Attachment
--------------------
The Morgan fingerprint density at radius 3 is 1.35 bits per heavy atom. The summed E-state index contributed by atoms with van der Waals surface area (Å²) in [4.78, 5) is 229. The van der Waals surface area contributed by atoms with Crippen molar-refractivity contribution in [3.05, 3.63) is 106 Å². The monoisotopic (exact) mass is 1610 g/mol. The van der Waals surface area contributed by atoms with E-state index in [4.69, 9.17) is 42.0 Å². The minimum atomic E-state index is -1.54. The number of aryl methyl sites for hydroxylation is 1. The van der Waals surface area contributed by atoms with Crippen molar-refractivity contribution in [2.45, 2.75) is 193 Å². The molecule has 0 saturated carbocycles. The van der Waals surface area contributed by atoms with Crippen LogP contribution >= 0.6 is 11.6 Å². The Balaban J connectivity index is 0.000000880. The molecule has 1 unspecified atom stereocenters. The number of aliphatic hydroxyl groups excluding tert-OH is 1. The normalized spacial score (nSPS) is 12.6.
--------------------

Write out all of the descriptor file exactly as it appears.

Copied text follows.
The Morgan fingerprint density at radius 3 is 1.35 bits per heavy atom. The summed E-state index contributed by atoms with van der Waals surface area (Å²) in [4.78, 5) is 229. The van der Waals surface area contributed by atoms with Crippen molar-refractivity contribution in [3.05, 3.63) is 106 Å². The monoisotopic (exact) mass is 1610 g/mol. The van der Waals surface area contributed by atoms with E-state index in [4.69, 9.17) is 42.0 Å². The minimum atomic E-state index is -1.54. The number of aryl methyl sites for hydroxylation is 1. The van der Waals surface area contributed by atoms with Crippen molar-refractivity contribution in [2.45, 2.75) is 193 Å². The molecule has 0 saturated carbocycles. The van der Waals surface area contributed by atoms with Crippen LogP contribution >= 0.6 is 11.6 Å². The Balaban J connectivity index is 0.000000880. The molecule has 1 unspecified atom stereocenters. The number of aliphatic hydroxyl groups excluding tert-OH is 1. The normalized spacial score (nSPS) is 12.6.